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used in A Prayer for Owen Meany

4 uses
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twist or bend to an unnatural shape — something such as the human body, a facial expression, or the truth
  • I wondered if my father could hear me moving around, because he seemed to contort himself more tightly into a fetal position and to cover his eyes even more tightly— as if he feared my mother were coming nearer to him.
    p. 565.8
  • And she could respond in that other way that cats can respond, too; she could luxuriate in being touched—she could contort her body quite shamelessly, putting more and more pressure against the toucher's hand, until (I used to imagine) anyone near enough to her could hear her purr.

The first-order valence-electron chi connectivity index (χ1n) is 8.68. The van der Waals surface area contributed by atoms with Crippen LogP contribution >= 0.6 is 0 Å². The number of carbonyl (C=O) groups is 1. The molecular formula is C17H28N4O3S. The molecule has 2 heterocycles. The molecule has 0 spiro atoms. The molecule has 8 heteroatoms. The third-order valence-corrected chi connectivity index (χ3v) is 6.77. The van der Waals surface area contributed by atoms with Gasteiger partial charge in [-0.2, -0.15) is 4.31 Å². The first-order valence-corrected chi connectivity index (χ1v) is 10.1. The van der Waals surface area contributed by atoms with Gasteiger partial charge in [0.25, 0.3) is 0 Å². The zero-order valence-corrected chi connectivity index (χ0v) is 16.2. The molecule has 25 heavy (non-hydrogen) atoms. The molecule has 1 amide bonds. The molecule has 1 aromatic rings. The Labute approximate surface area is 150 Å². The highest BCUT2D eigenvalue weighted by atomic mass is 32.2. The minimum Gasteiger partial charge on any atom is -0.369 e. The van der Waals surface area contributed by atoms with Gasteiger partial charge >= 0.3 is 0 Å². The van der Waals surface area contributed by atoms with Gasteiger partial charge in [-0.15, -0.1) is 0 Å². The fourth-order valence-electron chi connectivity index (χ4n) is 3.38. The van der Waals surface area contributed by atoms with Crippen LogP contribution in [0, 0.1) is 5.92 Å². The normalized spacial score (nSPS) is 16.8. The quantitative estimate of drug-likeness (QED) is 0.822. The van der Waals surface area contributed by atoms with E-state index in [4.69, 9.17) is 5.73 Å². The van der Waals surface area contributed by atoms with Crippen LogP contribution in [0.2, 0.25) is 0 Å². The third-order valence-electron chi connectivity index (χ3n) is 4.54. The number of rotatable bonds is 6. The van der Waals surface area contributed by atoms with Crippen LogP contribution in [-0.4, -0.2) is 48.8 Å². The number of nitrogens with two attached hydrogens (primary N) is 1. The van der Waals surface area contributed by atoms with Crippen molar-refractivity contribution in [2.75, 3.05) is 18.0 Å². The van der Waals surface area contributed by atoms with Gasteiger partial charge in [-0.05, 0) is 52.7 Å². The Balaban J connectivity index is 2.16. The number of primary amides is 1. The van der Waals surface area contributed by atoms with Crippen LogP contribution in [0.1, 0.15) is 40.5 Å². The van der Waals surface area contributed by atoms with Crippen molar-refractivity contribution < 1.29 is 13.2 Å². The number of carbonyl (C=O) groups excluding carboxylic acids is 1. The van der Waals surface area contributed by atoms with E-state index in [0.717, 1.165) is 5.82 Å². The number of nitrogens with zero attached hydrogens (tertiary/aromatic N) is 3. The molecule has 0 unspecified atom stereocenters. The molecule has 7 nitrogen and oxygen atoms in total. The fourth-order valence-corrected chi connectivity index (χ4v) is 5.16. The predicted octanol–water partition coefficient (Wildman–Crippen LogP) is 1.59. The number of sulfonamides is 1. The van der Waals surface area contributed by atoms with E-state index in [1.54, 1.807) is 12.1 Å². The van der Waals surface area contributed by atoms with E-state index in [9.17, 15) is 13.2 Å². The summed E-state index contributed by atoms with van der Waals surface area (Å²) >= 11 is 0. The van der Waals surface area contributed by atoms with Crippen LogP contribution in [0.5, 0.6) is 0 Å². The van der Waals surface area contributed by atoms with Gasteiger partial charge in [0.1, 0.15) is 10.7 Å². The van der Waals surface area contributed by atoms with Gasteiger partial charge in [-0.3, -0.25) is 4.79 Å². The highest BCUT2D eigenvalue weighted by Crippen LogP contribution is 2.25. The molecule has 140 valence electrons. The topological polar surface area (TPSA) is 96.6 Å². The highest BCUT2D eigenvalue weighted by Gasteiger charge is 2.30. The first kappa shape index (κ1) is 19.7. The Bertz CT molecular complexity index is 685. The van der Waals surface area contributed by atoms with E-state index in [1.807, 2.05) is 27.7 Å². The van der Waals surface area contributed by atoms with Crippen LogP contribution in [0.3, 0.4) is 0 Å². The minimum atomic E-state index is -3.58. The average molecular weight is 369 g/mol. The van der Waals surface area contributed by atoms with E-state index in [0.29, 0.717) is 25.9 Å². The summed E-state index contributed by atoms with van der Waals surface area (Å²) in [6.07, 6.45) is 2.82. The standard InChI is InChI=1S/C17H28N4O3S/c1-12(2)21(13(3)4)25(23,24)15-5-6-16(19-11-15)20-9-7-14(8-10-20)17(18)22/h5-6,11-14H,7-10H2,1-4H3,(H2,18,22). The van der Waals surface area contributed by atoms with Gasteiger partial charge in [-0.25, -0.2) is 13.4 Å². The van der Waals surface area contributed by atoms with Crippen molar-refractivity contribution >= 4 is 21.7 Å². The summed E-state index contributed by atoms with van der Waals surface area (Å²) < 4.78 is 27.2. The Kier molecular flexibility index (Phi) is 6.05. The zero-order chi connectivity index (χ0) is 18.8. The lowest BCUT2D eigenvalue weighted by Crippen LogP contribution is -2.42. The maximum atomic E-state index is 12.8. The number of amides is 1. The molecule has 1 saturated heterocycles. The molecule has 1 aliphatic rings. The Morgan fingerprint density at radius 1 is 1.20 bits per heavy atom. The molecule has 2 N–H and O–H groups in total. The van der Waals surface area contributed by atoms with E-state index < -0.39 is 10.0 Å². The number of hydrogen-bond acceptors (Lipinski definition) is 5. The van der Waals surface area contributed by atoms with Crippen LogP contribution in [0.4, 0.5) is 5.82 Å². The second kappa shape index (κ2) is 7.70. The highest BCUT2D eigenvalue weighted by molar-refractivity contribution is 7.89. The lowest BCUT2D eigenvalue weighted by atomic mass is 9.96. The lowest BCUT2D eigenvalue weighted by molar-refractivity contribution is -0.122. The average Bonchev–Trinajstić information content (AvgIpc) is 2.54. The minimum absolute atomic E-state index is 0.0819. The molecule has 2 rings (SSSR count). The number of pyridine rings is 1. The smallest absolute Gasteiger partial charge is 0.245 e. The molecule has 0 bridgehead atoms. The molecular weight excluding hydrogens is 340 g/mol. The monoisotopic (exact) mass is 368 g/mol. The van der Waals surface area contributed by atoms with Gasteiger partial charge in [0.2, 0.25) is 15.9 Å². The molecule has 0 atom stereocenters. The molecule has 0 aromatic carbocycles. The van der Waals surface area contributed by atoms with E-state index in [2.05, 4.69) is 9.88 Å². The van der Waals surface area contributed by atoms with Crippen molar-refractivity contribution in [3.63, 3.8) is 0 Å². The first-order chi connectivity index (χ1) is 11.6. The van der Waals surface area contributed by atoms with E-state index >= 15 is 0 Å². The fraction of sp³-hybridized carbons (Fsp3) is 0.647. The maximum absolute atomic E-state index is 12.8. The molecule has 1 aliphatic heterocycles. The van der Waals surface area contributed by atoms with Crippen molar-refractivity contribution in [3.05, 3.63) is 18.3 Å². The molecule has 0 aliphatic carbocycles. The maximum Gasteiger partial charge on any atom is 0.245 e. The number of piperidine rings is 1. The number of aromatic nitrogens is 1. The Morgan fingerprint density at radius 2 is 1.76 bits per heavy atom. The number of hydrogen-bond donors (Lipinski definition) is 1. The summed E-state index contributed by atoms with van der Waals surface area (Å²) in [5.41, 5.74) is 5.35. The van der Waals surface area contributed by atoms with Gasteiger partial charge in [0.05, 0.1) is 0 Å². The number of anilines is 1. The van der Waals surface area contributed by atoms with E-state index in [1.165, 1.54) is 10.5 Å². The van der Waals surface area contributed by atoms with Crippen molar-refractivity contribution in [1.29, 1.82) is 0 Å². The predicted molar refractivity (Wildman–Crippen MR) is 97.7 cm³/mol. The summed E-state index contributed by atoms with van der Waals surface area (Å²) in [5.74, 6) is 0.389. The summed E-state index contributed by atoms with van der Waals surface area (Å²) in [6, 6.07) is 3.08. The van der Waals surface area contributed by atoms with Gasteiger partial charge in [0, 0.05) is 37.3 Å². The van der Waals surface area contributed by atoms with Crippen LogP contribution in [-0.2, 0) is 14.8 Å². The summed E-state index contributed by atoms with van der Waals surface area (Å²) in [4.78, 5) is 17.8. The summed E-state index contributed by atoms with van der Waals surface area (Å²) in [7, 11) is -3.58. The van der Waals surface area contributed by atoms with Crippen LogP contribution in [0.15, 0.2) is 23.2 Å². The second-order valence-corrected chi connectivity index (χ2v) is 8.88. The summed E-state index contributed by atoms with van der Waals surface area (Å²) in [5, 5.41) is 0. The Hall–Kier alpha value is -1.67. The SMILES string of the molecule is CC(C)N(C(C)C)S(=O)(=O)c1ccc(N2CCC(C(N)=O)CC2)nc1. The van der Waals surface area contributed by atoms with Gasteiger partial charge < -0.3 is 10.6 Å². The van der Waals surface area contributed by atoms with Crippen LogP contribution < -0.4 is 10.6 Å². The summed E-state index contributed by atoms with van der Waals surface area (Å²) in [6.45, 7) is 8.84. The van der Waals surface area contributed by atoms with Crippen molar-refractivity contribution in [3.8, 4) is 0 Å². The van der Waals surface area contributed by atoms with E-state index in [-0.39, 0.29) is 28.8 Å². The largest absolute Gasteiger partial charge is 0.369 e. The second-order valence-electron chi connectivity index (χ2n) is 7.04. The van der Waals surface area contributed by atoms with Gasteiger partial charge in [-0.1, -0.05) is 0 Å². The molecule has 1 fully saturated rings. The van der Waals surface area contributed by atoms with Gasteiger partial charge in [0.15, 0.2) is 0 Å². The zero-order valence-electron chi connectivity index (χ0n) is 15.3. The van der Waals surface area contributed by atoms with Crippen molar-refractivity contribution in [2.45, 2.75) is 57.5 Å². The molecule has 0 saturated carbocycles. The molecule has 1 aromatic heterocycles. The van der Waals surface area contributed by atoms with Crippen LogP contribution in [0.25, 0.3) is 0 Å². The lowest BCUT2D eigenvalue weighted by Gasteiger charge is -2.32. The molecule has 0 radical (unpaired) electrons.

p. 40.1
  • And Owen and I would wait until she had turned the L-shaped corner between the tall, dusty shelves at shoulder level—the odd shadows of the jam and jelly jars zigzagging across the cobwebbed ceiling; the higher, more irregular shadows cast by the bigger jars of tomato and sweet-pepper relish, and the brandied plums, were as looming and contorted as volcanic conformations.
    p. 193.4
  • The doors could not be opened—nor could the headmaster be removed from the wreckage; such spasms assailed his lower back that he could not contort himself into the necessary posture to make an exit from the car through the space where the windshield had been.
    p. 400.4

There are no more uses of "contort" in A Prayer for Owen Meany.

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